Monday, August 15, 2016

Reading Through Isaiah #4 (Chapters 36-39)

Structure of Isaiah 1-39

51wW9fXkBCL._SX321_BO1,204,203,200_This week we move into the transition section of the book of Isaiah, accompanied by Isaiah, The College Press NIV Commentary, by Terry R. Briley. This section is a historical interlude used by Isaiah to transition from a focus on the past Assyrian threat to the future Babylonian exile. I am posting quotes from the book on my Facebook page on Tuesday, Thursday and Saturday (NT is Mon-Wed-Fri) and we can discuss comments and questions about the passage there. As usual, quotes from the commentary are in blue below…

Chapters 36-39 provide a historical interlude that describes the deliverance from Assyria and rise of Babylon (probably not in chronological order in Isaiah) in narrative fashion. The chapters highlight the faith of Hezekiah in the deliverance from Assyria, but his lack of faith in his response to the Babylonian emissaries. Israel, and we, must learn to trust God and God alone for our daily lives and futures.

Assyria’s arrogance and presumption are actually Jerusalem’s greatest hope for deliverance. Jerusalem is not invulnerable, as those who falsely trust in “the temple of the Lord, the temple of the Lord, the temple of the Lord” (Jer 7:4) will discover. For those who humble themselves before God and lay claim to his honor and his promises, however, hope remains. Isaiah 36.15, 81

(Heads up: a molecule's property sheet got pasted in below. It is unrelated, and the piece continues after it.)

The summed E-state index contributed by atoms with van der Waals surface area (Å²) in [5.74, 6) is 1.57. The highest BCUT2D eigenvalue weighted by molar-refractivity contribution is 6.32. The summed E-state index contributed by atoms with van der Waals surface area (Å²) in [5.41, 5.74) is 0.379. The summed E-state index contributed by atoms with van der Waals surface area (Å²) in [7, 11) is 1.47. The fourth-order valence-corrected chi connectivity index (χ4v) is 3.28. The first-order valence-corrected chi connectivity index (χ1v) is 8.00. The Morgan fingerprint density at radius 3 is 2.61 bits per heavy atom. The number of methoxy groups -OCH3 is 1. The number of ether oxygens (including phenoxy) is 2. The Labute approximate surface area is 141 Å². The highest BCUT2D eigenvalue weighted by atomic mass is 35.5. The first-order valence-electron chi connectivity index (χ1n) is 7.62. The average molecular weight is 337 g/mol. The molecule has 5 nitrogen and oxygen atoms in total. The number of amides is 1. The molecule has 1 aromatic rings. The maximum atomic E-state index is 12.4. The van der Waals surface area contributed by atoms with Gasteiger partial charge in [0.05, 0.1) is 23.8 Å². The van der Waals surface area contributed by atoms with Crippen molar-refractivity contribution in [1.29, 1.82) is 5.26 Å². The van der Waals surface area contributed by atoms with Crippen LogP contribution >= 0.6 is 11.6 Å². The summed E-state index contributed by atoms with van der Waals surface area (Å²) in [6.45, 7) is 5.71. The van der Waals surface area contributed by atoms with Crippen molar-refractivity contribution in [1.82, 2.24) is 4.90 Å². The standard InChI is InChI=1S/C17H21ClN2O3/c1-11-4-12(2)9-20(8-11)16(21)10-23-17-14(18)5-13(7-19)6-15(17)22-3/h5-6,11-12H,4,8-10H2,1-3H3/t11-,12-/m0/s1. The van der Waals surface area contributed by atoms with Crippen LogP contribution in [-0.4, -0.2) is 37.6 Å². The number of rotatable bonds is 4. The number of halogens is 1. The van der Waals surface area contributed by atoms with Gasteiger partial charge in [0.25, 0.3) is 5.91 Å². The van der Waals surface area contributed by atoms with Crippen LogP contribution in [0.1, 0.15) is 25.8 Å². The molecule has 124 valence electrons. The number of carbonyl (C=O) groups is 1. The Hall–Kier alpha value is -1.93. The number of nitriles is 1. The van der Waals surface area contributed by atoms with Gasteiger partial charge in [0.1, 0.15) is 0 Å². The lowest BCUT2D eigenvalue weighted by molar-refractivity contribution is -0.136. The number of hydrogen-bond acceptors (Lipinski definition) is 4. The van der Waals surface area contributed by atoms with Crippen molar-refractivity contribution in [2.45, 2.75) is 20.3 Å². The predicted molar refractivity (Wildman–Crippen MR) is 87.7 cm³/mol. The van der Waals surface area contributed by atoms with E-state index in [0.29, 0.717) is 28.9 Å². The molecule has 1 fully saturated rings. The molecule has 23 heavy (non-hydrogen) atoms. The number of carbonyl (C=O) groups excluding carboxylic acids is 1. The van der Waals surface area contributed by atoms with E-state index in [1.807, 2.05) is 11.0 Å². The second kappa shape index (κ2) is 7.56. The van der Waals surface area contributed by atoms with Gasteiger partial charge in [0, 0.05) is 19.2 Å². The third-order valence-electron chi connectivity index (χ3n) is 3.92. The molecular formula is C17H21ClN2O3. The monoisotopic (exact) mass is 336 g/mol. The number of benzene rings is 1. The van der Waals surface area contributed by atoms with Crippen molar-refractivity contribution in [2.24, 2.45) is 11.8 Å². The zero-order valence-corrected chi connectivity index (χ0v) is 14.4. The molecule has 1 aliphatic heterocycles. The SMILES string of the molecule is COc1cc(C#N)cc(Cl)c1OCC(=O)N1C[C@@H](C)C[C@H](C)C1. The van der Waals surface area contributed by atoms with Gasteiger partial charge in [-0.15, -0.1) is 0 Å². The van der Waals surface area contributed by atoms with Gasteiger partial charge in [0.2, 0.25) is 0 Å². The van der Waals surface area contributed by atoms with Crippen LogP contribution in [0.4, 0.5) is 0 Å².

Both Hezekiah’s response in prayer and the content of his prayer reveal his accurate understanding of the situation he faces. God is his only hope for deliverance, and the Assyrian offense against God is his only basis for an appeal for deliverance. Isaiah 37.14, 87

Isaiah 38-39 continues the interlude but moves the focus to Babylon and the future. Hezekiah is given a great sign and miracle which sustains his life for 15 extra years to encourage him to trust God through the Assyrian crisis. However, this added prosperity leads to pride and he fails to recognize the threat that the Babylonian delegation represents. Isaiah announces that the Babylon exile is inevitable. The rest of the book of Isaiah will be written to reassure those future exiles.

The method by which God makes the shadow go back is not as important as the message it conveys to Hezekiah: God has the power, whenever he chooses, to reverse the normal course of human events. To understand this message is to know the essence of the miraculous. Isaiah 38, 98

In the end, in spite of all his efforts at reformation, Hezekiah learns that Babylonian destruction looms in his people’s future. In recording this news Isaiah’s primary aim is neither to condemn nor to commend Hezekiah. He sets before his audience a message that, though tragic, must be accepted by the nation with the same humility as Judah’s righteous but flawed king. The critical unresolved issue, of course, centers upon whether or not God’s grace extends to a future for the covenant people beyond exile, and if so, how it will be achieved. To these matters the final major section of the book speaks. Isaiah 39.8, 105

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